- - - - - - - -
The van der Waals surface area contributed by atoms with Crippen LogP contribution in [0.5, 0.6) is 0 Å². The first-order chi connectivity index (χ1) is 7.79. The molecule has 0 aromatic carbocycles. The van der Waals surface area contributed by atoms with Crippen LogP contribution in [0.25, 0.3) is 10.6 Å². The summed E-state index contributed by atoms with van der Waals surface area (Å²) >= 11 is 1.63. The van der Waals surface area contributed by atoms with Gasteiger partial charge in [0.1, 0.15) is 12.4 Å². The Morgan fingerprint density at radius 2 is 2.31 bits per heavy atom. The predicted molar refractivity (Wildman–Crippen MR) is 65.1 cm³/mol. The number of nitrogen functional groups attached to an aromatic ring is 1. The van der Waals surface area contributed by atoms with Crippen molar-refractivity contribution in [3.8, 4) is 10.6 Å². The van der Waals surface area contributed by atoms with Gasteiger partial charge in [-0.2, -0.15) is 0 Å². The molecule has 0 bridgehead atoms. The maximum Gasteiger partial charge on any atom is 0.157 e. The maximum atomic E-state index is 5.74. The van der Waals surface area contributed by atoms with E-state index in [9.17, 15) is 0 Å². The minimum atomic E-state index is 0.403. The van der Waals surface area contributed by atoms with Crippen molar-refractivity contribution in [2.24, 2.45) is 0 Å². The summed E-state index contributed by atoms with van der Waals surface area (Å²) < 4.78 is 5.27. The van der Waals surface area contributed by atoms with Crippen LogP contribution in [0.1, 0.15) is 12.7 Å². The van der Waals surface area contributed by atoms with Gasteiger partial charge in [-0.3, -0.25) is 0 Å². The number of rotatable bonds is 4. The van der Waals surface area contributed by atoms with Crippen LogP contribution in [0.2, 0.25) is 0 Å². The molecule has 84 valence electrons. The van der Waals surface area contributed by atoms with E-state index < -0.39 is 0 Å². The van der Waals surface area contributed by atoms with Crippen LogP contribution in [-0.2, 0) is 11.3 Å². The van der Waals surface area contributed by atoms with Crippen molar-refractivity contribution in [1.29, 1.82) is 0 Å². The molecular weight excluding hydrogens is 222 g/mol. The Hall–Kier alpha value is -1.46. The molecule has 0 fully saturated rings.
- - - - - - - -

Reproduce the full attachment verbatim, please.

The van der Waals surface area contributed by atoms with Crippen LogP contribution in [0.5, 0.6) is 0 Å². The first-order chi connectivity index (χ1) is 7.79. The molecule has 0 aromatic carbocycles. The van der Waals surface area contributed by atoms with Crippen LogP contribution in [0.25, 0.3) is 10.6 Å². The summed E-state index contributed by atoms with van der Waals surface area (Å²) >= 11 is 1.63. The van der Waals surface area contributed by atoms with Gasteiger partial charge in [0.1, 0.15) is 12.4 Å². The Morgan fingerprint density at radius 2 is 2.31 bits per heavy atom. The predicted molar refractivity (Wildman–Crippen MR) is 65.1 cm³/mol. The number of nitrogen functional groups attached to an aromatic ring is 1. The van der Waals surface area contributed by atoms with Crippen molar-refractivity contribution in [3.8, 4) is 10.6 Å². The van der Waals surface area contributed by atoms with Gasteiger partial charge in [-0.2, -0.15) is 0 Å². The molecule has 0 bridgehead atoms. The maximum Gasteiger partial charge on any atom is 0.157 e. The maximum atomic E-state index is 5.74. The van der Waals surface area contributed by atoms with E-state index in [9.17, 15) is 0 Å². The minimum atomic E-state index is 0.403. The van der Waals surface area contributed by atoms with Crippen molar-refractivity contribution in [2.24, 2.45) is 0 Å². The summed E-state index contributed by atoms with van der Waals surface area (Å²) < 4.78 is 5.27. The van der Waals surface area contributed by atoms with Crippen LogP contribution in [0.1, 0.15) is 12.7 Å². The van der Waals surface area contributed by atoms with Gasteiger partial charge in [-0.3, -0.25) is 0 Å². The number of rotatable bonds is 4. The van der Waals surface area contributed by atoms with Crippen LogP contribution in [0.2, 0.25) is 0 Å². The molecule has 84 valence electrons. The van der Waals surface area contributed by atoms with E-state index < -0.39 is 0 Å². The van der Waals surface area contributed by atoms with Crippen LogP contribution in [-0.2, 0) is 11.3 Å². The van der Waals surface area contributed by atoms with Crippen molar-refractivity contribution in [1.29, 1.82) is 0 Å². The molecular weight excluding hydrogens is 222 g/mol. The Hall–Kier alpha value is -1.46. The molecule has 0 fully saturated rings.